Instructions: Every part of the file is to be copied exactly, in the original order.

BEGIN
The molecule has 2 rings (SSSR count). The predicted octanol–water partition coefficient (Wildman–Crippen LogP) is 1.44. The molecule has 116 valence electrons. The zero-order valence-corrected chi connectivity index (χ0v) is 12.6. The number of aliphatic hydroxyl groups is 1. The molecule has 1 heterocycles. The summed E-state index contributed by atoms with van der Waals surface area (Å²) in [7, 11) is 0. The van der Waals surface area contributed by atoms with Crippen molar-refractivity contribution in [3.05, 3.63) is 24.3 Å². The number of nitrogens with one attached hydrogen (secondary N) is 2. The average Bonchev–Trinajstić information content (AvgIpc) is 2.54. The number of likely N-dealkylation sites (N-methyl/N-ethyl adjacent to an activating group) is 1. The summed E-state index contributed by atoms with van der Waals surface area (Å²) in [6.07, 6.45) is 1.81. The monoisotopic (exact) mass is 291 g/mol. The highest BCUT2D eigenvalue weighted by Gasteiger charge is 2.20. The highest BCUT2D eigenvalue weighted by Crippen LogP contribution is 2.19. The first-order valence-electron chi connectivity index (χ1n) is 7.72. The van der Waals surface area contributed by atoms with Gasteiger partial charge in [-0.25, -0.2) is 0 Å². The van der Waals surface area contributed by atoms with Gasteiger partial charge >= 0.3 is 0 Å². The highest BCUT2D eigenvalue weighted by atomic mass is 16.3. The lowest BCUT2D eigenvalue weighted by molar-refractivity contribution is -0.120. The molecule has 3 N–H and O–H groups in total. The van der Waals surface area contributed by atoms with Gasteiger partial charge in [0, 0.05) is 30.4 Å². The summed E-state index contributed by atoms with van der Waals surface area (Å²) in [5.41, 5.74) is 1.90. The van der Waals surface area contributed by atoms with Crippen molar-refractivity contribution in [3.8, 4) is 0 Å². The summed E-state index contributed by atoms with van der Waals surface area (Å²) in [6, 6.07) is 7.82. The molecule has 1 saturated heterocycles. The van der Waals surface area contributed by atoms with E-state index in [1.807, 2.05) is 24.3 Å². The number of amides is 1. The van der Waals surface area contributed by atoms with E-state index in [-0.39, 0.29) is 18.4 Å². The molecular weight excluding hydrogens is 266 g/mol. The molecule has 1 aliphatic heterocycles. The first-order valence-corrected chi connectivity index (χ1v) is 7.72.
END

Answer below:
The molecule has 2 rings (SSSR count). The predicted octanol–water partition coefficient (Wildman–Crippen LogP) is 1.44. The molecule has 116 valence electrons. The zero-order valence-corrected chi connectivity index (χ0v) is 12.6. The number of aliphatic hydroxyl groups is 1. The molecule has 1 heterocycles. The summed E-state index contributed by atoms with van der Waals surface area (Å²) in [7, 11) is 0. The van der Waals surface area contributed by atoms with Crippen molar-refractivity contribution in [3.05, 3.63) is 24.3 Å². The number of nitrogens with one attached hydrogen (secondary N) is 2. The average Bonchev–Trinajstić information content (AvgIpc) is 2.54. The number of likely N-dealkylation sites (N-methyl/N-ethyl adjacent to an activating group) is 1. The summed E-state index contributed by atoms with van der Waals surface area (Å²) in [6.07, 6.45) is 1.81. The monoisotopic (exact) mass is 291 g/mol. The highest BCUT2D eigenvalue weighted by Gasteiger charge is 2.20. The highest BCUT2D eigenvalue weighted by Crippen LogP contribution is 2.19. The first-order valence-electron chi connectivity index (χ1n) is 7.72. The van der Waals surface area contributed by atoms with Gasteiger partial charge in [-0.25, -0.2) is 0 Å². The van der Waals surface area contributed by atoms with Gasteiger partial charge >= 0.3 is 0 Å². The highest BCUT2D eigenvalue weighted by atomic mass is 16.3. The lowest BCUT2D eigenvalue weighted by molar-refractivity contribution is -0.120. The molecule has 3 N–H and O–H groups in total. The van der Waals surface area contributed by atoms with Gasteiger partial charge in [0, 0.05) is 30.4 Å². The summed E-state index contributed by atoms with van der Waals surface area (Å²) in [5.41, 5.74) is 1.90. The van der Waals surface area contributed by atoms with Crippen molar-refractivity contribution in [3.8, 4) is 0 Å². The summed E-state index contributed by atoms with van der Waals surface area (Å²) in [6, 6.07) is 7.82. The molecule has 1 saturated heterocycles. The van der Waals surface area contributed by atoms with E-state index in [1.807, 2.05) is 24.3 Å². The number of amides is 1. The van der Waals surface area contributed by atoms with E-state index in [-0.39, 0.29) is 18.4 Å². The molecular weight excluding hydrogens is 266 g/mol. The molecule has 1 aliphatic heterocycles. The first-order valence-corrected chi connectivity index (χ1v) is 7.72.